Rosberg beats Hamilton to Brazil win http://www.bbc.co.uk/sport/formula1/29978664
The body of a man believed to be activist has been found in the Manama, the capital of Bahrain a day before Sunday’s F1 Grand Prix. following overnight clashes between protesters and security forces.
Activists from an opposition group called al-Wefaq have named him as Salah Abbas Habib, 37.
They say government forces had killed him,. An earlier unconfirmed report said the man had been found with gunshot wounds.
Chief of Public Security Major-General Tariq Al Hasan confirmed his body had been found in “suspicious circumstances.
On Friday, Bahrain’s Crown Prince, Salman bin Hamad Al Khalifa, said cancelling the Grand Prix “just empowers extremists”. He said holding the race would “build bridges across communities”
Posted by The Template News, Current Affairs and Sport Website | Filed under International News, Sport
ANALYSIS – On Sunday, Jenson Button called for the Bahrain Grand Prix to be held this year despite anti-government protests which began in February 2011.
Of course, it could not be held last year, because then, Bahraini Security forces killed nearly 50 people because they were simply demanding the right to decide who makes the decisions that affects their lives.
A reminder of what it is like to be a Bahraini citizen in the year 2012 came when four members of the Formula One team, Force India, were caught up in a petrol bomb incident in Manama.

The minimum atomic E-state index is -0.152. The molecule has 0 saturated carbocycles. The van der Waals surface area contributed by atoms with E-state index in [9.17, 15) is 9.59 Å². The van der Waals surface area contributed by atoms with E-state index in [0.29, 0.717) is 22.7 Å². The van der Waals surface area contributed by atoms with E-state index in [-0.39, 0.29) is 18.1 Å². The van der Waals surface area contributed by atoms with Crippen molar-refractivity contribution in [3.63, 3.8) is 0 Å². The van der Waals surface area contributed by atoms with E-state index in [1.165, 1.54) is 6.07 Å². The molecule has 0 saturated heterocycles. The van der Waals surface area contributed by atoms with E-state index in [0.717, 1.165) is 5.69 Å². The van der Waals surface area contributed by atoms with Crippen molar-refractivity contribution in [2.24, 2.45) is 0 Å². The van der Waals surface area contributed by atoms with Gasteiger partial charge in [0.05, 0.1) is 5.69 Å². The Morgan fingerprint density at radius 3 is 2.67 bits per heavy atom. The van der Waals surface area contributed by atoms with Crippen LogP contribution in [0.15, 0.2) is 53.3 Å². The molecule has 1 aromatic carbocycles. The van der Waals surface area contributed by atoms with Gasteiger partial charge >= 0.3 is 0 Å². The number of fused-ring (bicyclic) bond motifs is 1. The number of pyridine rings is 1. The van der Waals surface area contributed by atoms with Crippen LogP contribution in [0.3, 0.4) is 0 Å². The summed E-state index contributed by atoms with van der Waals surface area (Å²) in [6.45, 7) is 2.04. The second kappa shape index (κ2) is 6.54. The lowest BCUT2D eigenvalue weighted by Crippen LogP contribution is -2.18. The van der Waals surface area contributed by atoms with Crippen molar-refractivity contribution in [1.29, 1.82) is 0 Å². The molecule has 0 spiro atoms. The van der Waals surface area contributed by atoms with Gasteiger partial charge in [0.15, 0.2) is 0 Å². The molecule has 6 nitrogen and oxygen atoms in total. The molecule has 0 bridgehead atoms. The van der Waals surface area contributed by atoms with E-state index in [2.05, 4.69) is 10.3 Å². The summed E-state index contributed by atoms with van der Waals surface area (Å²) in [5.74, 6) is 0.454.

They escaped, after all they have the luxury to do so.
However for everyone else, violence has continued as those who seek a democratic future for their nation are met with machine gun fire, tear gas, and torture – all with the blessing of the British government.
Along with Jordan, Saudi Arabia and Yemen, this is where the Arab Spring, Islamic Awakening, is really happening.
The ruling Khalifa family, like other corrupt dynasties, are finding that well-travelled, highly educated mainly young, Arab, Muslims want in their own countries what they have seen in western Europe.
Those who are seeking to contain this phenomenon through invasions and insurgencies in Libya and Syria are going to fail in the long run, for those who are on the streets are very determined – and in the right.
And those who are attempting to foment sectarian conflict by arguing that this is a Shia-uprising are missing the point also – this is an Arab revolution which has been inspired by the ideas of the Iranian Revolution, namely that there is no difference between Sunni and Shia.
Of course, this is all going to take time.
As for the Grand Prix, well would you run any sports event in Syria?